The Hamilton Outing Club held a leader-training course on Nov. 1 and 2 with student participants learning everything from how to set up a tent and cook a meal to the more abstract but equally important skills of group management. Student leaders are at the core of the Outing Club and are central to its success.
Leader training is held every fall and capitalizes on the enthusiasm for the outdoors created by Adirondack Adventure and 46 Peaks Weekend. The first step in learning to lead is applying to the program. New leaders come from all parts of campus. “It’d be easy to stereotype them, but the reality is that anyone can become a leader. Athletes, non-athletes, Greek, non-Greek, rural or urban, we have all sorts of students applying to be leaders” said David Morgan ’16, an Outing Club officer who supervises leader training with Madison Atterbury ’17, another officer.
This year there were 42 applicants, a record high. Of those who applied, the Outing Club was able to offer 32 students the opportunity to be trained. All new leaders took part in last weekend’s Wilderness First Aid course. In addition to WFA, the new leaders took part in a leader-training course – 16 during a weekend earlier in the fall and another 16 in November.
Running from Saturday morning to mid-day Sunday, the leader-training course teaches the fundamentals of backpacking as well as the logistics of planning and leading a trip. In addition to learning technical skills such as lighting stoves, packing backpacks and setting up tents, students also learn about the principles of Leave No Trace–a widely practiced system of wilderness ethics – as well as group management.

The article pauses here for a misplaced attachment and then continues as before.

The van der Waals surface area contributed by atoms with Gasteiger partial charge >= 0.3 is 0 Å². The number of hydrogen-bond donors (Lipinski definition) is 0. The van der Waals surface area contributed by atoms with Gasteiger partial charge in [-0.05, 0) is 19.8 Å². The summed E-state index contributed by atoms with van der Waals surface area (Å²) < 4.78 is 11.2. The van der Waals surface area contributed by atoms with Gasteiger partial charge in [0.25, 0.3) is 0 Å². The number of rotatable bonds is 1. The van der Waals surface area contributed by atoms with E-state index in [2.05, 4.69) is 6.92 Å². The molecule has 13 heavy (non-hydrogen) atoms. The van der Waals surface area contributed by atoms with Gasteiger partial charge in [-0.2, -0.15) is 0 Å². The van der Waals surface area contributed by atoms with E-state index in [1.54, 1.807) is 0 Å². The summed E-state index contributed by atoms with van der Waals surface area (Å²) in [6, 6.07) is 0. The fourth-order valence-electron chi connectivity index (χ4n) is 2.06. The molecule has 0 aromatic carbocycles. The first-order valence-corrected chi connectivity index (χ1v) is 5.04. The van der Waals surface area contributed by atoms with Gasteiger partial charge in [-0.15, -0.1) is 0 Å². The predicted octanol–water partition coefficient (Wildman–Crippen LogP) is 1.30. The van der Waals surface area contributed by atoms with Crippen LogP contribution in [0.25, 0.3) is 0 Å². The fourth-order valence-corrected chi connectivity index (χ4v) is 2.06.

After spending much of Saturday learning these skills, the students pack up their bags and spend the night camping out in the woods on college property, putting their newly learned skills to use. After cooking breakfast Sunday morning and reviewing the lessons learned earlier in the weekend, the students hiked back onto the main campus where they clean up from their excursion and finally discuss risk management before finishing up the weekend.
While the course focuses on building skills so that the Outing Club has competent leaders who can take other students out in the mountains, building confidence is also important. “Leader training has three goals: to train safe and competent leaders, introduce new leaders to HOC and get them to know the organization, other leaders, and the officers, and finally to have all the new leaders have fun. If leaders walk away from the weekend feeling like they could lead a day hike, lead an overnight, make one or two new friends, and have fun, then we did our job” Morgan explained.
Now that there are 32 new leaders who are both WFA certified and trained by the Outing Club, many are anxious to hear about their adventures as they start leading trips out into the Adirondacks and beyond.